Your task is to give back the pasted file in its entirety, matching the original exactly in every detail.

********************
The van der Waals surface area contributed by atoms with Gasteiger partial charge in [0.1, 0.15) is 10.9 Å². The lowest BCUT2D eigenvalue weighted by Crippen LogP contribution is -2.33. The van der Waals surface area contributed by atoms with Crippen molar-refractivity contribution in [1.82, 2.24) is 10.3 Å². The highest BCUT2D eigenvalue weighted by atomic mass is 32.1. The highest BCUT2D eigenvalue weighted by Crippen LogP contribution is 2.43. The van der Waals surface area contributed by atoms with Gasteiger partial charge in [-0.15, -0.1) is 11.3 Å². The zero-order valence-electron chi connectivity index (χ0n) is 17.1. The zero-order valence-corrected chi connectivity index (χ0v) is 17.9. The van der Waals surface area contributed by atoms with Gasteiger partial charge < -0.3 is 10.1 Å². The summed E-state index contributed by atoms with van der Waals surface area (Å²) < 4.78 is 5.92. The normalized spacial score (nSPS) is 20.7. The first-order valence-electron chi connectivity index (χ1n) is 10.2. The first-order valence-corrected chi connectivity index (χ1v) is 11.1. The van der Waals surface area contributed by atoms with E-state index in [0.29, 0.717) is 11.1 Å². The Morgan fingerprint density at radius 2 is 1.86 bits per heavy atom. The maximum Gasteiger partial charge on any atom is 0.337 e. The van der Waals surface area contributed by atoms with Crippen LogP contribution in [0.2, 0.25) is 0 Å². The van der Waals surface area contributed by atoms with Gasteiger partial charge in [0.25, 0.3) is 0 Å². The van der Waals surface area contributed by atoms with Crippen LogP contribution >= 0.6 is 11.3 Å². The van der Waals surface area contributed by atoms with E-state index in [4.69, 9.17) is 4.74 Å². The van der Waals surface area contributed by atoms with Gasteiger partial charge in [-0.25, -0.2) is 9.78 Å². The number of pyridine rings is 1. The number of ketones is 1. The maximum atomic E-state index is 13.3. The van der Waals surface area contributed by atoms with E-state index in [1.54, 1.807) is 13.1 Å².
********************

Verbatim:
The van der Waals surface area contributed by atoms with Gasteiger partial charge in [0.1, 0.15) is 10.9 Å². The lowest BCUT2D eigenvalue weighted by Crippen LogP contribution is -2.33. The van der Waals surface area contributed by atoms with Crippen molar-refractivity contribution in [1.82, 2.24) is 10.3 Å². The highest BCUT2D eigenvalue weighted by atomic mass is 32.1. The highest BCUT2D eigenvalue weighted by Crippen LogP contribution is 2.43. The van der Waals surface area contributed by atoms with Gasteiger partial charge in [-0.15, -0.1) is 11.3 Å². The zero-order valence-electron chi connectivity index (χ0n) is 17.1. The zero-order valence-corrected chi connectivity index (χ0v) is 17.9. The van der Waals surface area contributed by atoms with Gasteiger partial charge < -0.3 is 10.1 Å². The summed E-state index contributed by atoms with van der Waals surface area (Å²) < 4.78 is 5.92. The normalized spacial score (nSPS) is 20.7. The first-order valence-electron chi connectivity index (χ1n) is 10.2. The first-order valence-corrected chi connectivity index (χ1v) is 11.1. The van der Waals surface area contributed by atoms with E-state index in [0.29, 0.717) is 11.1 Å². The Morgan fingerprint density at radius 2 is 1.86 bits per heavy atom. The maximum Gasteiger partial charge on any atom is 0.337 e. The van der Waals surface area contributed by atoms with Crippen LogP contribution in [0.2, 0.25) is 0 Å². The van der Waals surface area contributed by atoms with Gasteiger partial charge in [0.25, 0.3) is 0 Å². The van der Waals surface area contributed by atoms with Crippen LogP contribution >= 0.6 is 11.3 Å². The van der Waals surface area contributed by atoms with E-state index in [4.69, 9.17) is 4.74 Å². The van der Waals surface area contributed by atoms with Gasteiger partial charge in [-0.25, -0.2) is 9.78 Å². The number of pyridine rings is 1. The number of ketones is 1. The maximum atomic E-state index is 13.3. The van der Waals surface area contributed by atoms with E-state index in [1.54, 1.807) is 13.1 Å².